As an outfitter and fly fishing guide in the state of Oregon, I’ve rowed a lot of “personalities” in my handcrafted wooden drift boat. I’ve hosted experienced anglers, beginners, athletes, celebrities, actors, artists, great casters, bad casters, quiet guests, loud guests, and guests that made me laugh so hard I cried. We fly fish for steelhead and we run some wild rapids in my boat made of wood and I’m pretty sure I’ve had more fun than my guests.
Of all the trips I host, I look forward to father-son outings the most. Perhaps it’s because it reminds me of the river adventures I’ve shared with my son over the years on these same rivers… or maybe it’s because I never got to share trips like these with my own father because cancer took him before he turned 40. Both of those are a part of it but what I enjoy most about Father-Son outings is the way they root for each other, talk to each other, and joke with each other as if they are sitting at a family dinner table.
From my rower’s seat just a few feet behind them, I’m privy to lots of those conversations and I can tell you – the dynamic between fathers and sons is special in my boat. Brothers tend to compete (first fish, biggest fish, smallest fish, most fish), married couples tend to bicker (just a little bit), friends tend to horse around and give each other a hard time… all of those are fun but father-son trips are just… special.
The most unique father/son trip I ever hosted was actually on Father’s Day several years ago. A father booked me for a trip with his 19 year old son and wanted me to teach his son the art of casting a fly rod and… “make him fall in love with fly fishing” he said, “so we can do that together as an activity” (his son was coming out of some rebellious “teen” years and… need I say more). There was a catch even before the trip… the father wanted to row his own boat and send the son with me. “How odd”, I thought. When I asked him why in the world he wanted to take his own boat I will never forget his answer… “if I am in your boat, I will interfere with your instruction, I will over-help, over-instruct, over-complicate the teaching and my son and I will end up in a big fight and he will hate fly fishing. I want you to teach my son without my interference and the only way that can happen is if I remove myself from your boat. I will row my own boat and take pictures of you guys from across the river of my son casting, of my son learning, of my son catching a fish on the fly – we will both have a better trip and hopefully a life-long sport that we can share together.”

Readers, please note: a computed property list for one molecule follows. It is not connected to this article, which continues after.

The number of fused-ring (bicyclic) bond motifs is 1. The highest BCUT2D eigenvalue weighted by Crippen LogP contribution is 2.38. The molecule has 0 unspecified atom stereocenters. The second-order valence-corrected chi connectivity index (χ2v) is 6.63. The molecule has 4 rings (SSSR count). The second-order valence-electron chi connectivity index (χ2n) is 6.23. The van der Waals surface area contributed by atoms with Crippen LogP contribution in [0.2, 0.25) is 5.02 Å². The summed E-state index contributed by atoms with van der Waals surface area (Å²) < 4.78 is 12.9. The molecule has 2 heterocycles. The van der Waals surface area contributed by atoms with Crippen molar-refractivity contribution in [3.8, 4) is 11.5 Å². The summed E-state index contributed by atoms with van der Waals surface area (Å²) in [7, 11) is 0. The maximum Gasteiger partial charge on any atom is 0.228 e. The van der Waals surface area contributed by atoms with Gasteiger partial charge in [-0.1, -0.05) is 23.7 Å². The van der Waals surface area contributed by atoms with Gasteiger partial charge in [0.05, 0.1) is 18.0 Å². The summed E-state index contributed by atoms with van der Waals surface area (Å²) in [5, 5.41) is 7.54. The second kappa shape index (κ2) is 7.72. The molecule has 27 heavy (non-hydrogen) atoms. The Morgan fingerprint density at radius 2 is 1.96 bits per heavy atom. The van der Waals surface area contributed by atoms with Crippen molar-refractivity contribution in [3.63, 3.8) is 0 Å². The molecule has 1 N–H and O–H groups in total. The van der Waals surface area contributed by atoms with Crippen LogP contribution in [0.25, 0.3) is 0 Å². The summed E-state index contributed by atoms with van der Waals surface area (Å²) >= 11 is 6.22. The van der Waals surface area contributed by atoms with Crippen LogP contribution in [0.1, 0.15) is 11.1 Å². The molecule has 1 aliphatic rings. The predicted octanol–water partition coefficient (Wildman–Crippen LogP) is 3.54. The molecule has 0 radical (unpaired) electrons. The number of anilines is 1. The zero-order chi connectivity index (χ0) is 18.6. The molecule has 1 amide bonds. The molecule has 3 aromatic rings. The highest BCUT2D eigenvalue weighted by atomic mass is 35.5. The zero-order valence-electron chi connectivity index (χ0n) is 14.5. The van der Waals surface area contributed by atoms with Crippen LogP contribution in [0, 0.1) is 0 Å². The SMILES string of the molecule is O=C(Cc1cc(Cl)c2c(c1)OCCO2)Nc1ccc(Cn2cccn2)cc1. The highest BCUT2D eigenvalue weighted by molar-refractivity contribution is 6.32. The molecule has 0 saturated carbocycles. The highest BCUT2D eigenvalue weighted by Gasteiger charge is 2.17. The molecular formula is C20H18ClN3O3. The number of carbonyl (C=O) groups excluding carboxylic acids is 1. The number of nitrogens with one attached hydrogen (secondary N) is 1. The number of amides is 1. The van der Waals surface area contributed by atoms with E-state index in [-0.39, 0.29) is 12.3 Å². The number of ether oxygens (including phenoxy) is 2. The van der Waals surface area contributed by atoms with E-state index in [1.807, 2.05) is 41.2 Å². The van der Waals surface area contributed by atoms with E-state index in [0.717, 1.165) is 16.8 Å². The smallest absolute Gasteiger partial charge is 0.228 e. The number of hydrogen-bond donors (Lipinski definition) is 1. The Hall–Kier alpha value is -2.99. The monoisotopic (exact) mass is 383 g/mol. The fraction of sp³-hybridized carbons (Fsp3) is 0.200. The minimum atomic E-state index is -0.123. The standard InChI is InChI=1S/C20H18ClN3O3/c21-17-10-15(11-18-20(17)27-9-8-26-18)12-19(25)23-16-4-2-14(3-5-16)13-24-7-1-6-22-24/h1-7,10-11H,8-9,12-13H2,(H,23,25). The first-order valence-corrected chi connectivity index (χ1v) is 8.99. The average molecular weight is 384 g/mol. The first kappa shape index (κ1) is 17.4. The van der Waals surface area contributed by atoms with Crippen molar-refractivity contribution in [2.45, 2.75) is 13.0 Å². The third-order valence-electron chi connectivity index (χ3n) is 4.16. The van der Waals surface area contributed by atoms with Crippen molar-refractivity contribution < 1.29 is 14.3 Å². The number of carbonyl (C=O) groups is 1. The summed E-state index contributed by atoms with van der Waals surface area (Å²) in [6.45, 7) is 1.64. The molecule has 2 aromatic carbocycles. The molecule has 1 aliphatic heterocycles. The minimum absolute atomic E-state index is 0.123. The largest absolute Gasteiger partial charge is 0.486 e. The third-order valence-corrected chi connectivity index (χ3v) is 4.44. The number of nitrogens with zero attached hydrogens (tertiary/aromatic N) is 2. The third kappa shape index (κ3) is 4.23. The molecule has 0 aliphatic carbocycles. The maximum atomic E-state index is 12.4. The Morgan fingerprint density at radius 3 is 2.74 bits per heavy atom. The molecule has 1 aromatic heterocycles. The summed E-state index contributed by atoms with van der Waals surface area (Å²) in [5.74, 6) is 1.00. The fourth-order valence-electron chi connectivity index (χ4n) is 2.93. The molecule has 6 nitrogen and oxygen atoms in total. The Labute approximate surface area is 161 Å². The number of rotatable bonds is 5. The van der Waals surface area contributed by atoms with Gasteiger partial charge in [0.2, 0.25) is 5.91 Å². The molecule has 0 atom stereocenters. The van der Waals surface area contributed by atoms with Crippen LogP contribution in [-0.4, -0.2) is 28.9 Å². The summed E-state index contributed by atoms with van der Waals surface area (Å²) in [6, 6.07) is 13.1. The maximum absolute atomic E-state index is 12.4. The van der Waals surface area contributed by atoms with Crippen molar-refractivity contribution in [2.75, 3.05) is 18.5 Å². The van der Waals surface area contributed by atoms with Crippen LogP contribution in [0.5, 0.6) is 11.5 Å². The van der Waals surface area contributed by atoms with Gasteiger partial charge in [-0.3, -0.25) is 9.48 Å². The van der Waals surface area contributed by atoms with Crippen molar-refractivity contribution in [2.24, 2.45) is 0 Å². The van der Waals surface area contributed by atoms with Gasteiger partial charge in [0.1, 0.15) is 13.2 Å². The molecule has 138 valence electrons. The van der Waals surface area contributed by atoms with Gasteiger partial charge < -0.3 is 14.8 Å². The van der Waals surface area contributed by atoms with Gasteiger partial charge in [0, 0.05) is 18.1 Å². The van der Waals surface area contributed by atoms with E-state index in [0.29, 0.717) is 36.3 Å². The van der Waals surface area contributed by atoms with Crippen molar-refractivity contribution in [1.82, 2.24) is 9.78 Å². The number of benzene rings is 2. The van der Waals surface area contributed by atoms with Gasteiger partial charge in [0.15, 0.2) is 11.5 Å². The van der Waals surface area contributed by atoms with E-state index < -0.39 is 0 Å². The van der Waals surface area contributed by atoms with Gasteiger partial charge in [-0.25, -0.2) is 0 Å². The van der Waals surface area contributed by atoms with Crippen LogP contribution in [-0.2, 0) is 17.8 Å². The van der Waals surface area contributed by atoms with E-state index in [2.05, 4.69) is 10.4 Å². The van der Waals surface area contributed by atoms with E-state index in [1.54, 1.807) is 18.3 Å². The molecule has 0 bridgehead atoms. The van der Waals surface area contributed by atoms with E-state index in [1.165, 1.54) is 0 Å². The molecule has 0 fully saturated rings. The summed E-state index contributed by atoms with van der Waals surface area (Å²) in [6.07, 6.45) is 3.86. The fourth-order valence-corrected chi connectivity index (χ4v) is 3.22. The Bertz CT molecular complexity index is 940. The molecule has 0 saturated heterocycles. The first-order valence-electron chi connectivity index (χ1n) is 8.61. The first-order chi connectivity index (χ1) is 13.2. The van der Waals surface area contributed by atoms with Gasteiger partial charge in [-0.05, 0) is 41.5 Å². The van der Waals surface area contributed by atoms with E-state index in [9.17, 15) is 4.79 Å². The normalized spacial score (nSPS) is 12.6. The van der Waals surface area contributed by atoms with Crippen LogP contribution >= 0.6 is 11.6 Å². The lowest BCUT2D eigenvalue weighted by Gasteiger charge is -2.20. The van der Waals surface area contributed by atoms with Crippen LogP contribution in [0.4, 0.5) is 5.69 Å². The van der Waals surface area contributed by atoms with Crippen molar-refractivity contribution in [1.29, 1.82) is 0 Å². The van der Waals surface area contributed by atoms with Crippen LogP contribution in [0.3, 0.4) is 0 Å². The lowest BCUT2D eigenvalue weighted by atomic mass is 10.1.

How could I say no to that?? Well – my insurance agent told me how and why I should say no to that… but I drew up a plan anyway and off we went. It was one of the most memorable days of “guiding” I’ve ever had. The day was unique and special – the son was a quick study and he was casting great by noon. Not only did he catch several fish on the fly, the father took lots and lots of amazing photo’s and we shared a traditional Father’s Day grilled burger on a shoreline lunch. What I’ll remember most fondly about that trip was the insight and sensitivity the father had in his relationship with his son and the fact that he could set aside his desire to instruct his son about casting a fly rod and give him the space he needed to “learn” with someone else. There was so much depth to that day it left a profound impression on me as a father and a son… and actually, as a guide.
From my seat in the middle, I know the power of moving water as it shapes the course of a river, smooths the rough edges of rocks, and sweeps a boat along between steep canyon walls and peaceful green valley’s. I also see it have the same powerful effect on the people in my boat. I’ve seen it heal broken relationships and I’ve watched it strengthen the bond between fathers and sons in ways that are so moving I know they will remember the trip for the rest of their lives. It’s a privilege to row my boat for fathers and sons.
Happy Father’s Day.
Neck: Measure around the middle of your neck (at the Adam’s apple), keeping the tape a bit loose.
Chest: Measure under your arms around the fullest part of your chest.
Arm length: Bend your elbow 90 degrees and place your hand on your hip. Hold the tape at the center of the back of your neck. Measure across your shoulder to your elbow and down to your wrist. The total length is your sleeve length.
Waist: Measure around your natural waistline, keeping the tape a bit loose.